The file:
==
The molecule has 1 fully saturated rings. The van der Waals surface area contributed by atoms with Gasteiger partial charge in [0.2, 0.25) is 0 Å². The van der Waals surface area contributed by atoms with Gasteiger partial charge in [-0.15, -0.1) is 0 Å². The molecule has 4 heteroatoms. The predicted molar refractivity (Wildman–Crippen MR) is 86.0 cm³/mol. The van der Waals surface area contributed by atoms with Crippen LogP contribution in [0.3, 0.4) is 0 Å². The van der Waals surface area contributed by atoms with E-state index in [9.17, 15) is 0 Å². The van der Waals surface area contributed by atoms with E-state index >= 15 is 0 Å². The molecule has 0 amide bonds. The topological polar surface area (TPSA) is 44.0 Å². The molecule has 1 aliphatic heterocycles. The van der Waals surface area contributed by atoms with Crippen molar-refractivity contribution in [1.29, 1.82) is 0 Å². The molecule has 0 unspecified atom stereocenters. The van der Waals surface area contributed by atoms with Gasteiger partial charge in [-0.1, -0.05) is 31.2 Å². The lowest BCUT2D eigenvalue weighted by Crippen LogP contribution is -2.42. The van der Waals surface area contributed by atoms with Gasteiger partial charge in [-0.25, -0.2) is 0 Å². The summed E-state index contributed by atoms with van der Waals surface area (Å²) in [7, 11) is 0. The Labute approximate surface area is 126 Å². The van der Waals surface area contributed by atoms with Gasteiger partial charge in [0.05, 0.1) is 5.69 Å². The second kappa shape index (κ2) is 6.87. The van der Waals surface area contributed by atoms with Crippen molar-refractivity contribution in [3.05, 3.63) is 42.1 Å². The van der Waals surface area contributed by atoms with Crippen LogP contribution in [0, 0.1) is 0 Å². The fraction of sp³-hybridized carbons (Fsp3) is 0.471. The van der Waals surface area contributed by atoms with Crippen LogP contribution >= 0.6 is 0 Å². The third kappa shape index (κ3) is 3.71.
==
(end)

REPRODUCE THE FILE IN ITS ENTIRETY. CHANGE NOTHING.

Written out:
The molecule has 1 fully saturated rings. The van der Waals surface area contributed by atoms with Gasteiger partial charge in [0.2, 0.25) is 0 Å². The van der Waals surface area contributed by atoms with Gasteiger partial charge in [-0.15, -0.1) is 0 Å². The molecule has 4 heteroatoms. The predicted molar refractivity (Wildman–Crippen MR) is 86.0 cm³/mol. The van der Waals surface area contributed by atoms with Crippen LogP contribution in [0.3, 0.4) is 0 Å². The van der Waals surface area contributed by atoms with E-state index in [9.17, 15) is 0 Å². The van der Waals surface area contributed by atoms with E-state index >= 15 is 0 Å². The molecule has 0 amide bonds. The topological polar surface area (TPSA) is 44.0 Å². The molecule has 1 aliphatic heterocycles. The van der Waals surface area contributed by atoms with Crippen molar-refractivity contribution in [1.29, 1.82) is 0 Å². The molecule has 0 unspecified atom stereocenters. The van der Waals surface area contributed by atoms with Gasteiger partial charge in [-0.1, -0.05) is 31.2 Å². The lowest BCUT2D eigenvalue weighted by Crippen LogP contribution is -2.42. The van der Waals surface area contributed by atoms with Gasteiger partial charge in [-0.25, -0.2) is 0 Å². The summed E-state index contributed by atoms with van der Waals surface area (Å²) in [7, 11) is 0. The Labute approximate surface area is 126 Å². The van der Waals surface area contributed by atoms with Gasteiger partial charge in [0.05, 0.1) is 5.69 Å². The second kappa shape index (κ2) is 6.87. The van der Waals surface area contributed by atoms with Crippen molar-refractivity contribution in [3.05, 3.63) is 42.1 Å². The van der Waals surface area contributed by atoms with Crippen LogP contribution in [0, 0.1) is 0 Å². The fraction of sp³-hybridized carbons (Fsp3) is 0.471. The van der Waals surface area contributed by atoms with Crippen LogP contribution >= 0.6 is 0 Å². The third kappa shape index (κ3) is 3.71.